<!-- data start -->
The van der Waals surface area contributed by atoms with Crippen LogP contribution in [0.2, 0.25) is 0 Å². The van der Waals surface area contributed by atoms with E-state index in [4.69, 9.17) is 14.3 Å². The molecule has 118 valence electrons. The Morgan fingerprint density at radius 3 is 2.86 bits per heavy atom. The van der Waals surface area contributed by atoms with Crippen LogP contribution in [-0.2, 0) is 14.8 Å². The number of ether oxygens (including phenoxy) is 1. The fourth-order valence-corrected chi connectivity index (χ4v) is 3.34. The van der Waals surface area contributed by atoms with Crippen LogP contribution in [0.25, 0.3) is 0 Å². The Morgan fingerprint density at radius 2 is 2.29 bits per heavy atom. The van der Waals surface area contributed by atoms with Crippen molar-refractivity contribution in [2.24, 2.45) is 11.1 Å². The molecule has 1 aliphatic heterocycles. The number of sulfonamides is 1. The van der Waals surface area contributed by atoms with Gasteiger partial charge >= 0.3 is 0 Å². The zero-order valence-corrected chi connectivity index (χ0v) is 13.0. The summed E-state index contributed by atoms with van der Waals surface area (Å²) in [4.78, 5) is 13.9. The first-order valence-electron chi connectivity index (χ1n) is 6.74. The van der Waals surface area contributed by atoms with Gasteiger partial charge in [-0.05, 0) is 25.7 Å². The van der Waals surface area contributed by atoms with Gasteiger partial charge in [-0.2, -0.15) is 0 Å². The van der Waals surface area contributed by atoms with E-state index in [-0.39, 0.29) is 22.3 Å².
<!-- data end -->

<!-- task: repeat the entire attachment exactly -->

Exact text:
The van der Waals surface area contributed by atoms with Crippen LogP contribution in [0.2, 0.25) is 0 Å². The van der Waals surface area contributed by atoms with E-state index in [4.69, 9.17) is 14.3 Å². The molecule has 118 valence electrons. The Morgan fingerprint density at radius 3 is 2.86 bits per heavy atom. The van der Waals surface area contributed by atoms with Crippen LogP contribution in [-0.2, 0) is 14.8 Å². The number of ether oxygens (including phenoxy) is 1. The fourth-order valence-corrected chi connectivity index (χ4v) is 3.34. The van der Waals surface area contributed by atoms with Crippen LogP contribution in [0.25, 0.3) is 0 Å². The Morgan fingerprint density at radius 2 is 2.29 bits per heavy atom. The van der Waals surface area contributed by atoms with Crippen molar-refractivity contribution in [2.24, 2.45) is 11.1 Å². The molecule has 1 aliphatic heterocycles. The number of sulfonamides is 1. The van der Waals surface area contributed by atoms with Gasteiger partial charge >= 0.3 is 0 Å². The zero-order valence-corrected chi connectivity index (χ0v) is 13.0. The summed E-state index contributed by atoms with van der Waals surface area (Å²) in [4.78, 5) is 13.9. The first-order valence-electron chi connectivity index (χ1n) is 6.74. The van der Waals surface area contributed by atoms with Gasteiger partial charge in [-0.05, 0) is 25.7 Å². The van der Waals surface area contributed by atoms with Gasteiger partial charge in [-0.2, -0.15) is 0 Å². The van der Waals surface area contributed by atoms with E-state index in [-0.39, 0.29) is 22.3 Å².